The last — and only other — time that Jones had a 100-yard receiving game was back in 2010 when he played for the Houston Texans.

In that game, he had 115 yards, this time he had 103 yards, which came from four catches. He also added a touchdown and led the team in catches, yards and targets (6).

On his touchdown, Flacco threw a perfect deep pass as Jones ran deep and spilt a double team led by Reed, a former Raven. Jones was able to haul in the pass for a 66-yard touchdown as he left the cornerback behind him and as Reed lost the ball in the air. This was the only touchdown of the game and put the score at 19-3.

Earlier in the game, he had a chance for a touchdown, but Reed was able to break the pass up. Also, Jones converted two of his other three catches for first downs (gains of 11 and 17).

A dangerous returner, he showed this against the Jets as he had returns of 19, 20, 37 and 21 on punt returns (though the 21-yard return was nullified due to a penalty that didn't effect the return). He totaled 108 yards on five punt returns and 38 yards on two kick returns.

Offensive Line
Going up against one of the best defensive lines in the league, the Ravens' offensive line hand their hands full for the entire game. As expected, the Ravens weren't able to get anything going handing the ball off. Rice averaged 1.9 yards per carry and his backup Bernard Pierce was barely better at 2.7.

For the most part, the Jets' defensive line handled the Ravens' offensive line as the Ravens only ran for 67 yards on 31 attempts — an average of 2.2 yards per carry.

In pass protection, the line was good despite giving up four sacks. All of these sacks were coverage sacks. The line provided enough time for Flacco to find an open receiver, but nobody was open. Flacco then tried to run around the pocket and then the pass rush was able to get to him. In these situations, Flacco needs to just throw that ball away and move onto the next play instead of taking a sack.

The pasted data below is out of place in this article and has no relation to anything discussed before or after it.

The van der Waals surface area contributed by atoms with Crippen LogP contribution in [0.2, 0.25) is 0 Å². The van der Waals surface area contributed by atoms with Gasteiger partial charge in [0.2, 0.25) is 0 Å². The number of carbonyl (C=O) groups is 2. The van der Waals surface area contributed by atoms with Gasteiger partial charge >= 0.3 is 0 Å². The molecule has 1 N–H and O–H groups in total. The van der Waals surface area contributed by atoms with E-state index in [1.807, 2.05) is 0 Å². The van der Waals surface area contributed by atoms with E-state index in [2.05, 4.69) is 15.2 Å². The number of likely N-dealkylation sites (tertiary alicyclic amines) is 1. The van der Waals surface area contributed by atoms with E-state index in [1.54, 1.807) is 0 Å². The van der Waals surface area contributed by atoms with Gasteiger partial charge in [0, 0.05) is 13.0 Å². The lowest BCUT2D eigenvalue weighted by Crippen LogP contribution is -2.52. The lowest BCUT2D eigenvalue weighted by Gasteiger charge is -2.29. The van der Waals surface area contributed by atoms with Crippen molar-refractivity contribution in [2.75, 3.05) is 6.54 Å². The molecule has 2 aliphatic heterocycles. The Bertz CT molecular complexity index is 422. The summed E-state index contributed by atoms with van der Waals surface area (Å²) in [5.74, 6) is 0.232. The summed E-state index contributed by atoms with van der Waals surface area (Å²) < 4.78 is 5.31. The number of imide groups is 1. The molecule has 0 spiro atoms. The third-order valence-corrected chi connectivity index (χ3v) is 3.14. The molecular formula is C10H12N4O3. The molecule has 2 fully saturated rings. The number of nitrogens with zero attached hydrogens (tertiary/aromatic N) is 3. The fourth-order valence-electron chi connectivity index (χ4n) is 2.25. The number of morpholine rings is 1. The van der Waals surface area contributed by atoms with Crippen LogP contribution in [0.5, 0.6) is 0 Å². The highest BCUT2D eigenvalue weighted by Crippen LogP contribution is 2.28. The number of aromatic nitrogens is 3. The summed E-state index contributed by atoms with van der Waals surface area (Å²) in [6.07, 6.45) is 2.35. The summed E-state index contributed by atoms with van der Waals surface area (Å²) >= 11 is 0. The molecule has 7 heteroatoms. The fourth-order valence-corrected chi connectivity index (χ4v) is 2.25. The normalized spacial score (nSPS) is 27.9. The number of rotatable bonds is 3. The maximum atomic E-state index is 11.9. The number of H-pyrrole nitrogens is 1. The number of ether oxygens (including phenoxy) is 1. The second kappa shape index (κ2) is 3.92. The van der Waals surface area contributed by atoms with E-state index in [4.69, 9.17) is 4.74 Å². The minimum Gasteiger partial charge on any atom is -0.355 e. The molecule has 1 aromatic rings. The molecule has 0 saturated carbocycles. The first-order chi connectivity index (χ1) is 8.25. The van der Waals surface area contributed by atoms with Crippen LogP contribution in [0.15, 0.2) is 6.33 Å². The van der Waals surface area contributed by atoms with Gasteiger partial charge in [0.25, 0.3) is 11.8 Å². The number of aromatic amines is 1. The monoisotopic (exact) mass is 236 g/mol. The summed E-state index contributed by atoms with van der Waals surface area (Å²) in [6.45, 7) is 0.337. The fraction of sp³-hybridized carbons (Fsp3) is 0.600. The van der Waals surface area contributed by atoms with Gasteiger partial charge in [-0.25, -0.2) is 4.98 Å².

On an individual level, left guard A.Q. Shipley flagged for an illegal block in the back on a screen pass which set up first and 21 in the first quarter. Later on, he was called for holding when the Ravens had a first and goals from the Jets' 10-yard line. On this play, he also gave up a sack, but the Jets' defender took Flacco down via the face mask — inducing a penalty. These two penalties offset and the down was replayed.

Pernell McPhee
Playing as a situational pass rusher, McPhee was able to make the most of his snaps against the Jets'.

With four tackles, he tied for the third most on the team and two of these tackles were run stops. The first was for no gain and he shared the tackle with Arthur Brown. The other run stop came late in the fourth quarter when he stopped a run for a loss of one.

McPhee's sack, his second of the season, came on the second play of the fourth quarter — a third and nine. On the play, Elvis Dumervil had the initial pressure and forced Jets' quarterback Geno Smith to step up in the pocket. McPhee was there to take hime down for a loss of seven.